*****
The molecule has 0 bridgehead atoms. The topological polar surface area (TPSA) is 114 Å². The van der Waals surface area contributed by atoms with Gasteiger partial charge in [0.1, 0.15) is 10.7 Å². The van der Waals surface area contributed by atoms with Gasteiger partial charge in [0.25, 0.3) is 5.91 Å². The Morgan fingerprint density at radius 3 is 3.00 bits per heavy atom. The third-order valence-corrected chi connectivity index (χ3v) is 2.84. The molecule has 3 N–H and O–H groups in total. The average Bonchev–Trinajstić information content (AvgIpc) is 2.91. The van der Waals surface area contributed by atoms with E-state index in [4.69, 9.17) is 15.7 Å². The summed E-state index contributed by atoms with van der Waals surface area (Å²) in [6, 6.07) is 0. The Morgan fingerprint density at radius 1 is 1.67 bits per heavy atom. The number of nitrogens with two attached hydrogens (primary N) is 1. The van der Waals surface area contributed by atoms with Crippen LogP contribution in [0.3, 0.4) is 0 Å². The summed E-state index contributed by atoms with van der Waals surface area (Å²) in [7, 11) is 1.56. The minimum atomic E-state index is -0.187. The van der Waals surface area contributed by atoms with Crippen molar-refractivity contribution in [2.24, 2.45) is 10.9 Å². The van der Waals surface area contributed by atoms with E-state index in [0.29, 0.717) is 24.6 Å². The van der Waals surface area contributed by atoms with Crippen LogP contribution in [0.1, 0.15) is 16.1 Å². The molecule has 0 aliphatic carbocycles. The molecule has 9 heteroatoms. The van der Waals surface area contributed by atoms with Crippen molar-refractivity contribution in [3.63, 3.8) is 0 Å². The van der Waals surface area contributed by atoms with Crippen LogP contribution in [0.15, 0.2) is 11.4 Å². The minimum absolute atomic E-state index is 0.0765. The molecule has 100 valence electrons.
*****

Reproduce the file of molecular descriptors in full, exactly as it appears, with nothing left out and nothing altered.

The molecule has 0 bridgehead atoms. The topological polar surface area (TPSA) is 114 Å². The van der Waals surface area contributed by atoms with Gasteiger partial charge in [0.1, 0.15) is 10.7 Å². The van der Waals surface area contributed by atoms with Gasteiger partial charge in [0.25, 0.3) is 5.91 Å². The Morgan fingerprint density at radius 3 is 3.00 bits per heavy atom. The third-order valence-corrected chi connectivity index (χ3v) is 2.84. The molecule has 3 N–H and O–H groups in total. The average Bonchev–Trinajstić information content (AvgIpc) is 2.91. The van der Waals surface area contributed by atoms with E-state index in [4.69, 9.17) is 15.7 Å². The summed E-state index contributed by atoms with van der Waals surface area (Å²) in [6, 6.07) is 0. The Morgan fingerprint density at radius 1 is 1.67 bits per heavy atom. The number of nitrogens with two attached hydrogens (primary N) is 1. The van der Waals surface area contributed by atoms with Crippen LogP contribution in [0.3, 0.4) is 0 Å². The summed E-state index contributed by atoms with van der Waals surface area (Å²) in [7, 11) is 1.56. The minimum atomic E-state index is -0.187. The van der Waals surface area contributed by atoms with Crippen molar-refractivity contribution in [2.24, 2.45) is 10.9 Å². The van der Waals surface area contributed by atoms with E-state index in [0.29, 0.717) is 24.6 Å². The van der Waals surface area contributed by atoms with Crippen LogP contribution in [0.1, 0.15) is 16.1 Å². The molecule has 0 aliphatic carbocycles. The molecule has 9 heteroatoms. The van der Waals surface area contributed by atoms with Crippen molar-refractivity contribution in [3.63, 3.8) is 0 Å². The van der Waals surface area contributed by atoms with Crippen LogP contribution in [0.15, 0.2) is 11.4 Å². The minimum absolute atomic E-state index is 0.0765. The molecule has 100 valence electrons.